To-the-point and sophisticated, Unhedged is a smart, timely, informal update that marries strong opinion to hard facts, says the Financial Times. Written for industry insiders, this weekday digest is compiled by the FT’s US finance editor, Robert Armstrong.
According to the FT, Unhedged will give its subscribers a competitive edge thanks to Robert’s intimate knowledge of markets and Wall Street actors, and the FT’s full view of the corporate landscape and political spheres. Bankers, executives, analysts, investors, advisors, lawyers and more will find critical insights and take-aways for their day ahead. It also aims to be an enjoyable read - Robert is not just an experienced analyst but also one of the Financial Times’ best-known columnists.
The newsletter dives into the most consequential movements and changes on Wall Street, offering punchy insight and analysis every weekday morning at 6:30am BST. It also promises exclusive insights from some of the industry's most valuable but hard-to-reach sources.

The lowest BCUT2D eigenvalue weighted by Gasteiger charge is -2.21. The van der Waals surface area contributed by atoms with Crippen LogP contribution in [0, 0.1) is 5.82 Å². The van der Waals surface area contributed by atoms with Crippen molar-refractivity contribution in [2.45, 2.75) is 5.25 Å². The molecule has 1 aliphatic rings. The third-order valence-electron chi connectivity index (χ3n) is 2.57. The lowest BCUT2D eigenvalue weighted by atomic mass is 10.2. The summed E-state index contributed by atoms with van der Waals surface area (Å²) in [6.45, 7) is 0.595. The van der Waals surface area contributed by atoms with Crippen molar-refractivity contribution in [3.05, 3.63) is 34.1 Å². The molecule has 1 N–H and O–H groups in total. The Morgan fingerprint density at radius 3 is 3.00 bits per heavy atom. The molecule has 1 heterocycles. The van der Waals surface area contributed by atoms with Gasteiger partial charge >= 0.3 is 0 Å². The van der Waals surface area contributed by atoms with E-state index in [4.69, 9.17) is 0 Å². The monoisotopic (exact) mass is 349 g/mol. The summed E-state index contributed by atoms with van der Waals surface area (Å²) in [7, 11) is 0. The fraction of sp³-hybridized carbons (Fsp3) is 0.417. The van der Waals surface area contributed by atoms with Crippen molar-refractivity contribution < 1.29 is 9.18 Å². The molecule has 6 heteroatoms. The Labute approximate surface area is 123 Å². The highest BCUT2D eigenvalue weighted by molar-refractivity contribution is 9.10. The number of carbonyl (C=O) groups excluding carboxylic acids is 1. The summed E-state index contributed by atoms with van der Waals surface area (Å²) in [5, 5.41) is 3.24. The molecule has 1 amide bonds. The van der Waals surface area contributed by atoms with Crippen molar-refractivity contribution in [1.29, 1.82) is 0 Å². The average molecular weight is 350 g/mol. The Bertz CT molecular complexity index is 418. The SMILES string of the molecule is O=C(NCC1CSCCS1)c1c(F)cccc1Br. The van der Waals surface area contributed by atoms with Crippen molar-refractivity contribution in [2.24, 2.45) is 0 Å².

Robert Armstrong earned a PhD in philosophy and worked as an analyst at a hedge fund before switching to journalism. At the FT, he has edited the Lex column, served as chief editorial writer, and reported on Wall Street banks - and writes a regular men’s style column.
Peter Spiegel, US managing editor of the Financial Times, said, "Wall Street is the symbolic centre of capitalism the world over. Its influence on the global economy and business mean it’s of crucial interest to the FT's American audience. Unhedged will bridge a gap in fast-paced finance news to give our readers the daily insights they need to stay ahead”.
Armstrong added, “The problem facing finance professionals is not too little information - it’s too much information. Unhedged cuts through the noise, analysing the few market and industry trends that really matter, leveraging the FT’s unparalleled network of correspondents and access to top sources worldwide. It will make you smarter, every day.”
Unhedged is available for existing FT subscribers and trialists. Yesterday’s newsletter is free for anyone to read, here.